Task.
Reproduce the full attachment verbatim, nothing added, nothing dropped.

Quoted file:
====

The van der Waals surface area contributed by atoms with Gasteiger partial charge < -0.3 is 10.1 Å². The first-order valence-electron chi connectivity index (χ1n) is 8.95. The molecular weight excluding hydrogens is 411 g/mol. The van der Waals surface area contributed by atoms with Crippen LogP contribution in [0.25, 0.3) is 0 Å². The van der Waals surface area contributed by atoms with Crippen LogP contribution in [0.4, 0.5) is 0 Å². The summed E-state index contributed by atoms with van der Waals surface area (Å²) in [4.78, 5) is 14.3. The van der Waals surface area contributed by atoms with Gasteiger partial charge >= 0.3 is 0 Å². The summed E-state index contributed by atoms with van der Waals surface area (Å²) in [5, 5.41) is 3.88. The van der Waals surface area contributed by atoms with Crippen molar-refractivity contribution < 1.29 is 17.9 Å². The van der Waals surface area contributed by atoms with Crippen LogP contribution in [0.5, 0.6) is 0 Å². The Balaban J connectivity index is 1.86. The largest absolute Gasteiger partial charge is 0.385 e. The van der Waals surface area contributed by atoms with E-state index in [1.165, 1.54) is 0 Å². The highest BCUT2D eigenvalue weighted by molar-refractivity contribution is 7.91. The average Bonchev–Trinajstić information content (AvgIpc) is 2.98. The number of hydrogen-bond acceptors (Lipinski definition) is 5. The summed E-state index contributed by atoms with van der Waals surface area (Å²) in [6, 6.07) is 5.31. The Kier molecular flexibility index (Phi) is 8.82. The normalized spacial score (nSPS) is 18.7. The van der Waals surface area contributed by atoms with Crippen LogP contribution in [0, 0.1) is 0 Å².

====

The van der Waals surface area contributed by atoms with Gasteiger partial charge < -0.3 is 10.1 Å². The first-order valence-electron chi connectivity index (χ1n) is 8.95. The molecular weight excluding hydrogens is 411 g/mol. The van der Waals surface area contributed by atoms with Crippen LogP contribution in [0.25, 0.3) is 0 Å². The van der Waals surface area contributed by atoms with Crippen LogP contribution in [0.4, 0.5) is 0 Å². The summed E-state index contributed by atoms with van der Waals surface area (Å²) in [4.78, 5) is 14.3. The van der Waals surface area contributed by atoms with Gasteiger partial charge >= 0.3 is 0 Å². The summed E-state index contributed by atoms with van der Waals surface area (Å²) in [5, 5.41) is 3.88. The van der Waals surface area contributed by atoms with Crippen molar-refractivity contribution < 1.29 is 17.9 Å². The van der Waals surface area contributed by atoms with Crippen LogP contribution in [0.5, 0.6) is 0 Å². The Balaban J connectivity index is 1.86. The largest absolute Gasteiger partial charge is 0.385 e. The van der Waals surface area contributed by atoms with E-state index in [1.165, 1.54) is 0 Å². The highest BCUT2D eigenvalue weighted by molar-refractivity contribution is 7.91. The average Bonchev–Trinajstić information content (AvgIpc) is 2.98. The number of hydrogen-bond acceptors (Lipinski definition) is 5. The summed E-state index contributed by atoms with van der Waals surface area (Å²) in [6, 6.07) is 5.31. The Kier molecular flexibility index (Phi) is 8.82. The normalized spacial score (nSPS) is 18.7. The van der Waals surface area contributed by atoms with Crippen LogP contribution in [0, 0.1) is 0 Å².